Simon Robbins concludes that limited progress has been made.
NABO’s response to the London congestion consultation was that CRT is seeking to introduce new changes without first implementing, and assessing the impact of, the changes promised in the 2018 strategy. Here, Simon, a former NABO Council member and London liveaboard boater, reports in detail on what has actually been achieved.
In 2012, arising out of the huge displacement of boats from East London for the Olympics, and the less than sensitive approach by BW/CRT to dealing with that, came the ‘Better Relationships Group’. The name reflected the fact that even BW recognised it had upset a lot of boaters along the way and now wanted to be seen to be trying to build bridges, coincidentally coinciding with the launch of Canal and River Trust. That group lumbered on painfully, with relationships barely improving for many months, reported in 2014 and then nothing much happened.
In 2013 the Greater London Authority became involved through Jenny (now Baroness) Jones, and the GLA produced the ‘Moor or Less’ report. This was a genuinely independent report which highlighted the need for improvements in facilities for boaters on the London Waterways.
CRT then went round the circle again, eventually launching the London Moorings Strategy, starting in 2016. The final report was finally published in summer 2018. So, to the present: in late autumn 2020, CRT announced a new consultation on London Boating based around the Moorings Strategy. Awkward git that I am, I wrote to CRT asking how much of the existing 2018 Strategy had been implemented. In mid-February, a few days shy of four months after asking, and after the consultation meetings, CRT finally disclosed its assessment of how much of the 2018 Moorings Strategy it has implemented so far. Here we go!
A response to an information request by the National Bargees and Travellers Association on the 7th of May has confirmed that the contract using a third party consultant has not been awarded. DEFRA says that it did not receive tenders of sufficient quality to progress to a contract being awarded.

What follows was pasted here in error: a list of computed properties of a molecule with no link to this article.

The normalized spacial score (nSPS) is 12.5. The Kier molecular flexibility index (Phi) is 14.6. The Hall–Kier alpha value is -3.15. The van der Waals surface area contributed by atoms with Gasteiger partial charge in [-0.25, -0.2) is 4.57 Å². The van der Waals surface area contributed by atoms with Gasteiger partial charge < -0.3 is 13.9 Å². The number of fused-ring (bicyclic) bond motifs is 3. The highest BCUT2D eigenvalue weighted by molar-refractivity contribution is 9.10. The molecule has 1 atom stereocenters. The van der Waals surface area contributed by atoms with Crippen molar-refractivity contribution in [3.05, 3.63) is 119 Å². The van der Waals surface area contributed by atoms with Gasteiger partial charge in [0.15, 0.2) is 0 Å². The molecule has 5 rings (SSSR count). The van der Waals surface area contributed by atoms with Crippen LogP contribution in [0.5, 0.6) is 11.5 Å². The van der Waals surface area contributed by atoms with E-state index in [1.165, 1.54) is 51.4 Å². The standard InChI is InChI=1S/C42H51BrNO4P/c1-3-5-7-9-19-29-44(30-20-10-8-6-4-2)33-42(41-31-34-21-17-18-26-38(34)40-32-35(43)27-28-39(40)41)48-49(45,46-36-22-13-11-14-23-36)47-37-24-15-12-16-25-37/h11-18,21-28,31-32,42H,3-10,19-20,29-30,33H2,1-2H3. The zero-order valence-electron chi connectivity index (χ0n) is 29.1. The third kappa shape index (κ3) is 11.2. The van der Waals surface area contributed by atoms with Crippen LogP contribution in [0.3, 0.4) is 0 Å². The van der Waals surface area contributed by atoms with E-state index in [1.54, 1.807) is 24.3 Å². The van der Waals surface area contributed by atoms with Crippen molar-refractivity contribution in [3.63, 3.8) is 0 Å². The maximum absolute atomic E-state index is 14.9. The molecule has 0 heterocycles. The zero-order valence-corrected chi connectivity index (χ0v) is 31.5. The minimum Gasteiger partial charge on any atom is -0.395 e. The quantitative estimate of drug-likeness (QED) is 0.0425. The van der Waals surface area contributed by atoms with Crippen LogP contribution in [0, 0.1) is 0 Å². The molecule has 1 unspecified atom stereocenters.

Mike Rodd describes just two of the issues facing NABO.
I hope that some of you might be able to get out on your boats soon – it has been so frustrating and worrying, especially if your boat is not safe in a well-managed marina. I had to handle a report last week of a boat close to us on the K&A, slowly sinking – all we could do was to inform CRT, as nobody knew who the boat owner was.
With so many boater consultations presently under way, I suspect we are all getting bored with answering them, so I am sorry if we have made thing worse by asking you to respond to the one on aspects of the Boat Safety Scheme (BSS). We do need, however, to ensure that we are aware of any concerns you have, or improvements that might need to be made. We have always actively supported the BSS, and are involved in most of its committees and advisory groups, but we are very aware that changes are continually required to deal with technical developments. For example, we will increasingly need to focus on electrical issues. In fact, many boaters in the London area will simply have to become more electric-based, given what is happening there with the creation of so-called ‘eco-moorings’. These have electrical supply points made available (if booked and the electricity is paid for!) and the accompanying gradual banning of both running diesel engines and burning cheaper coal and wood. (Of course, these moorings also go a long way to keep the complaining residents of the very expensive canalside homes happy!)